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Zonula occludens toxin increases the permeability of molecular weight markers and chemotherapeutic agents across the bovine brain microvessel endothelial cells

Authors

  • Chetan S. Karyekar,

    1. Pharmacokinetics Biopharmaceutics Laboratory, Department of Pharmaceutical Sciences, School of Pharmacy, University of Maryland, 100 Penn Street, Baltimore, Maryland 21201
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  • Alessio Fasano,

    1. Center for Vaccine Development, School of Medicine, University of Maryland, Baltimore, Maryland 21201
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  • Sangeeta Raje,

    1. Pharmacokinetics Biopharmaceutics Laboratory, Department of Pharmaceutical Sciences, School of Pharmacy, University of Maryland, 100 Penn Street, Baltimore, Maryland 21201
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  • Ruliang Lu,

    1. Center for Vaccine Development, School of Medicine, University of Maryland, Baltimore, Maryland 21201
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  • Thomas C. Dowling,

    1. Pharmacokinetics Biopharmaceutics Laboratory, Department of Pharmaceutical Sciences, School of Pharmacy, University of Maryland, 100 Penn Street, Baltimore, Maryland 21201
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  • Natalie D. Eddington

    Corresponding author
    1. Pharmacokinetics Biopharmaceutics Laboratory, Department of Pharmaceutical Sciences, School of Pharmacy, University of Maryland, 100 Penn Street, Baltimore, Maryland 21201
    • Pharmacokinetics Biopharmaceutics Laboratory, Department of Pharmaceutical Sciences, School of Pharmacy, University of Maryland, 100 Penn Street, Baltimore, Maryland 21201. Telephone: 410-706-6710; Fax: 410-706-6580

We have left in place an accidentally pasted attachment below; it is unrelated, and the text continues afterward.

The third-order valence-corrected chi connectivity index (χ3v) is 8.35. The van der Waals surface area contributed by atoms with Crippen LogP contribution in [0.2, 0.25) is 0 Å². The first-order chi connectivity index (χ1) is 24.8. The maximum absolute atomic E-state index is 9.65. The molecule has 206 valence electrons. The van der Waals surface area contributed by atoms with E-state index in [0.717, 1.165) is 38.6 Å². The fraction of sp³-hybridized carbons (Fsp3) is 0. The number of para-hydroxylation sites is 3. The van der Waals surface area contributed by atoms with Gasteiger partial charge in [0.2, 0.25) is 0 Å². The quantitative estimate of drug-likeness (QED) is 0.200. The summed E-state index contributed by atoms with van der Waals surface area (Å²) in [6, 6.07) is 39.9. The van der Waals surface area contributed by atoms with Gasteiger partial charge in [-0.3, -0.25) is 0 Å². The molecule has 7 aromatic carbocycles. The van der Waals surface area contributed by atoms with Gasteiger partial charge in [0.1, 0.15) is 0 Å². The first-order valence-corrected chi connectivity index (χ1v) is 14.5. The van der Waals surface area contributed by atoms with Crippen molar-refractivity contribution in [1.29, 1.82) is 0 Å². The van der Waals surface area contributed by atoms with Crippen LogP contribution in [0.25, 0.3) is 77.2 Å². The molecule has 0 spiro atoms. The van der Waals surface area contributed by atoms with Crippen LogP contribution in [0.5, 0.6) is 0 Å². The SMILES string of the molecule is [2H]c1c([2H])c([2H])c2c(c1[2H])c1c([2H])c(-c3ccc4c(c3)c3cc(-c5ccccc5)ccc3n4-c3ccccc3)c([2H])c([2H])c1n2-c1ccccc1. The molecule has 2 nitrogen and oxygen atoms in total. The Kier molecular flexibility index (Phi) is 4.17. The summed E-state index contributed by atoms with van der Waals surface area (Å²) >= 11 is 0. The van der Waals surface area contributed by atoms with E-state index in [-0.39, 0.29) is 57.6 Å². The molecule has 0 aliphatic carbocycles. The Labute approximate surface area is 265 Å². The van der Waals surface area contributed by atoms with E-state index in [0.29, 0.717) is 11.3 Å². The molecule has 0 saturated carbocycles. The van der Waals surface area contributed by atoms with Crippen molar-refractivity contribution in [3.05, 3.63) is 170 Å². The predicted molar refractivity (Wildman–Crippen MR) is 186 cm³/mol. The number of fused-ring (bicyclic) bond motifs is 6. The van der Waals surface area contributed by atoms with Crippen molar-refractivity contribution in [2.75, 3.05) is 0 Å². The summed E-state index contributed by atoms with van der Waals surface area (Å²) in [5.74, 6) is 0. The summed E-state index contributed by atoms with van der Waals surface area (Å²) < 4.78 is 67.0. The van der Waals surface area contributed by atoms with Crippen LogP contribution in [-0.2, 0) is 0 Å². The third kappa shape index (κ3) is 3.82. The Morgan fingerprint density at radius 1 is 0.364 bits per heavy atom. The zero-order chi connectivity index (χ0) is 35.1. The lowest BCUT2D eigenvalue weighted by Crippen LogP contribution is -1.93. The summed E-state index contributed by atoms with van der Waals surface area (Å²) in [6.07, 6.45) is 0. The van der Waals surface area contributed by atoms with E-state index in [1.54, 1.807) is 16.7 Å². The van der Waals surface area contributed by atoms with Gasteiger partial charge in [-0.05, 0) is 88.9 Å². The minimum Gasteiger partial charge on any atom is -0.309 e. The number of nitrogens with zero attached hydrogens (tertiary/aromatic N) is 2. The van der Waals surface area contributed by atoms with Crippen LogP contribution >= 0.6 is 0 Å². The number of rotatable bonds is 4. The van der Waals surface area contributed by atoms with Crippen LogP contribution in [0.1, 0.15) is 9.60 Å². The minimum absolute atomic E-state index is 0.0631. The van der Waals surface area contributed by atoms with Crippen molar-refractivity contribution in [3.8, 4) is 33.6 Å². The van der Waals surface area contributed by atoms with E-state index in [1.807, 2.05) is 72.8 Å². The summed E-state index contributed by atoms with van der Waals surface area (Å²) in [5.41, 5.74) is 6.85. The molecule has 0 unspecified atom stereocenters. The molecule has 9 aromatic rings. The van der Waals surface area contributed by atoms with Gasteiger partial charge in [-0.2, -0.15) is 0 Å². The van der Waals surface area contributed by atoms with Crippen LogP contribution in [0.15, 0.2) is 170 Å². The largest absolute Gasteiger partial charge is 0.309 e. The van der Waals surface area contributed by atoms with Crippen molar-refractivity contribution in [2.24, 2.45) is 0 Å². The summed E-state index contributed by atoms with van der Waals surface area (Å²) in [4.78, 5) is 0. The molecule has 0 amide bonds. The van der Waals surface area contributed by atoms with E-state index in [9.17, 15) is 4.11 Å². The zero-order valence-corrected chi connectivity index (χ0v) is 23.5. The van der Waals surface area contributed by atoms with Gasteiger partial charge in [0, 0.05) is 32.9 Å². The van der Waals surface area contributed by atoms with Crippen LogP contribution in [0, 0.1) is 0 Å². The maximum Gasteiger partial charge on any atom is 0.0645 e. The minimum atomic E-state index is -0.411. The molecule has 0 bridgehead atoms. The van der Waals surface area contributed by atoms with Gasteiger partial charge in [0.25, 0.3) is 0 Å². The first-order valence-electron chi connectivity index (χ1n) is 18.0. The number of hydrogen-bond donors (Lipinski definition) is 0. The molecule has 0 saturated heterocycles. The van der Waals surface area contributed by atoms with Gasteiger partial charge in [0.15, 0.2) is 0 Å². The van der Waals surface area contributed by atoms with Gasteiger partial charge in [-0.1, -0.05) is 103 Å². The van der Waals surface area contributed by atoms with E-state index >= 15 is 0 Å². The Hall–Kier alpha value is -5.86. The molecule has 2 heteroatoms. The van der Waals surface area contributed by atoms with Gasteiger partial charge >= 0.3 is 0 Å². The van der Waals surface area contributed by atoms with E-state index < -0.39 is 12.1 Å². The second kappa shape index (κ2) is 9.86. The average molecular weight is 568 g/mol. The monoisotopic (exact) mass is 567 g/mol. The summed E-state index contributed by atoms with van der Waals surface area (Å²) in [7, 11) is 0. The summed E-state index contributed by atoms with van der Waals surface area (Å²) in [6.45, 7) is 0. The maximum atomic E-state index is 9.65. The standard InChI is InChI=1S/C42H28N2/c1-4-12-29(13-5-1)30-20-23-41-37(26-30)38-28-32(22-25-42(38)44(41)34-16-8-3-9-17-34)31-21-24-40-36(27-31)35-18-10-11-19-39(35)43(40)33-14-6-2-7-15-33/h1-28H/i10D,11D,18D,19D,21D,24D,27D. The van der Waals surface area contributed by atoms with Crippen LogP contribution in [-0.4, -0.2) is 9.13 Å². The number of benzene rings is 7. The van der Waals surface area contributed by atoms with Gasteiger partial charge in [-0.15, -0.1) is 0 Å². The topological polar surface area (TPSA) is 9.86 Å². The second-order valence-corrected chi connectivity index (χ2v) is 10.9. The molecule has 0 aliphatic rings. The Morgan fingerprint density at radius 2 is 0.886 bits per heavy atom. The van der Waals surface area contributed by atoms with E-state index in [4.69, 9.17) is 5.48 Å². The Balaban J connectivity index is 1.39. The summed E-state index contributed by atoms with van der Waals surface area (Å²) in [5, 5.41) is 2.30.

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Abstract

The purpose of this study was to examine the ability of Zonula occludens toxin (Zot) to reversibly open tight junctions in bovine brain microvessel endothelial cells (BBMECs) to enhance drug delivery via the paracellular pathway. Transport across BBMEC monolayers was examined for molecular weight markers and chemotherapeutic agents ([14C]sucrose, [14C]inulin, [3H]propranolol, [3H]doxorubicin, and [14C]paclitaxel) with Zot (0.0–4.0 μg/mL). TEER of monolayers was measured to assess effect and reversibility of Zot. Cell viability of BBMEC in the presence of Zot was assessed by trypan blue exclusion staining. Apparent permeability (Papp), enhancement ratio (R), and percent increase in transport determined were statistically compared by ANOVA. A significant increase (p < 0.05) in Papp was observed for the transport of [14C]sucrose, [14C]inulin, [3H]doxorubicin, and [14C]paclitaxel at a 4.0 μg/mL concentration of Zot. A significant concentration-dependent decrease in TEER was observed on treatment with Zot with rapid reversal to baseline after removal. Zot (4 μ/ml) was found to be nontoxic to the BBMECs after 2 hours incubation. In conclusion, Zot increased paracellular transport across the BBMEC in a reversible, concentration-dependent manner. Modulation of paracellular transport with Zot may be used to increase the brain permeability of potent central nervous system-active drugs, including anticancer agents. © 2003 Wiley-Liss, Inc. and the American Pharmaceutical Association J Pharm Sci 92:414–423, 2003

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